Lazar’s Patriots Camp Notebook: Jarrett Stidham Injury, Cam Newton’s Throwing Motion & Other Observations

The Patriots practiced in light shells in an up-tempo walkthrough format that lasted roughly an hour and 30 minutes.


The Patriots practiced in light shells in an up-tempo walkthrough format that lasted roughly an hour and 30 minutes on the fields behind Gillette Stadium. 

There wasn’t much to glean from the non-padded session, but Jarrett Stidham’s apparent hip injury that could take several weeks to heal held him out of team drills on Friday. 

According to reports, Stidham’s tests came back negative on his ailing hip, but the issue could explain why the Pats quarterback threw seven interceptions in the past three practices. 

Stidham short-armed several throws during Thursday’s session, which could’ve been due to the injury, but it also felt like he was losing ground in New England’s quarterback competition regardless. Stidham’s inconsistent ball placement and decision making lead to a lot of peaks and valleys, and turnovers, that are difficult to overcome with veteran QBs on the roster.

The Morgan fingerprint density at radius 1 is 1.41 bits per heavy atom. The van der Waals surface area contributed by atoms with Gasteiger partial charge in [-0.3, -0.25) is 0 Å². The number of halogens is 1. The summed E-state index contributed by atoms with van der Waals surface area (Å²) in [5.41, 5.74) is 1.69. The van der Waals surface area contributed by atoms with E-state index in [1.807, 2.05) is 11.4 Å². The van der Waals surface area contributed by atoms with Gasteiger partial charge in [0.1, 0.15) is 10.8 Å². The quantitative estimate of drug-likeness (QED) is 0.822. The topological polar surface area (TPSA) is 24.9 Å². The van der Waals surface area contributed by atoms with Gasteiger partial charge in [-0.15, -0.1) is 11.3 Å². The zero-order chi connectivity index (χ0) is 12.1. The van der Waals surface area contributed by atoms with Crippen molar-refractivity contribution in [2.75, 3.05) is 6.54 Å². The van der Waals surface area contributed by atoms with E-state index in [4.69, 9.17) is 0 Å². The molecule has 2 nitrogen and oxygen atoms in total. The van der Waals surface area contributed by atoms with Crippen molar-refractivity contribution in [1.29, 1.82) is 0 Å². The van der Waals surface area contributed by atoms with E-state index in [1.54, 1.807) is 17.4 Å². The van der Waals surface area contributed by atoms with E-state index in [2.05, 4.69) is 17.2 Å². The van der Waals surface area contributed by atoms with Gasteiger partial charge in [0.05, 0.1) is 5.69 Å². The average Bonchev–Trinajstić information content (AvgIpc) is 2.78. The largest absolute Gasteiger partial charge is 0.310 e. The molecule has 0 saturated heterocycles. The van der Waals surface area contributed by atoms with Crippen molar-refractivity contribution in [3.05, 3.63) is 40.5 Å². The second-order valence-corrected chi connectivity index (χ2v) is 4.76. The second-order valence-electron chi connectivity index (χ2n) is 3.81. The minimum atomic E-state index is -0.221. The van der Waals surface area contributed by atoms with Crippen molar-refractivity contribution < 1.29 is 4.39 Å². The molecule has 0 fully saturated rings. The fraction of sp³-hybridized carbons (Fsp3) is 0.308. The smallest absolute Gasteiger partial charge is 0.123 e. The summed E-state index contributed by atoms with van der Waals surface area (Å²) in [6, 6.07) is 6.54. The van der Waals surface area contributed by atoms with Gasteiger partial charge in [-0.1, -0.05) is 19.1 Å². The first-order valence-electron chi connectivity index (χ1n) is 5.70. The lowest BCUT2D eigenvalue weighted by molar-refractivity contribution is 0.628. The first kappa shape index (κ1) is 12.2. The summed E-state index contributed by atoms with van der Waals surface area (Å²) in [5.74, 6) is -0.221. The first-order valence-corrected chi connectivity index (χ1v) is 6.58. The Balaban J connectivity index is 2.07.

Although reports indicate that Stidham could miss significant practice time, both offensive coordinator Josh McDaniels and quarterbacks coach Jedd Fisch downplayed the injury. 

McDaniels said that head coach Bill Belichick held Stidham out of practice on Friday but expects the second-year quarterback to participate in the Pats’ next practice on Sunday.

Fisch added that he didn’t notice anything different with Stidham as a result of any injury.

The following players were absent from practice on Friday: Stephon Gilmore, N’Keal Harry, Adrian Phillips, Sony Michel (PUP), Lamar Miller (PUP), D’Angelo Ross, Yodny Cajuste, Beau Allen, Derek Rivers, Tashawn Bower. Gilmore’s absence was not injury-related, per the Boston Herald’s Karen Guregian, and there’s no update on Harry’s status. 

Let’s empty the notebook from a practice that was lacking in intense competition to evaluate the players: 


– Cam Newton split non-competitive reps with Brian Hoyer. Still, it was notable that Newton participated in a side session with Julian Edelman and Mohamed Sanu while the rest of the team went through special teams drills. During that period, Brian Hoyer and Jarrett Stidham weren’t with the Newton a group, a first as all three QBs participated in the side sessions earlier in the week. After practice, there were also some interesting tidbits from McDaniels and Fisch on Newton’s progress. Here is their answer to how McDaniel’s is incorporating Newton’s mobility into the offense and how Fisch is working on his throwing mechanics. We saw some Ravens-like schemes at practice with Newton over the last few days: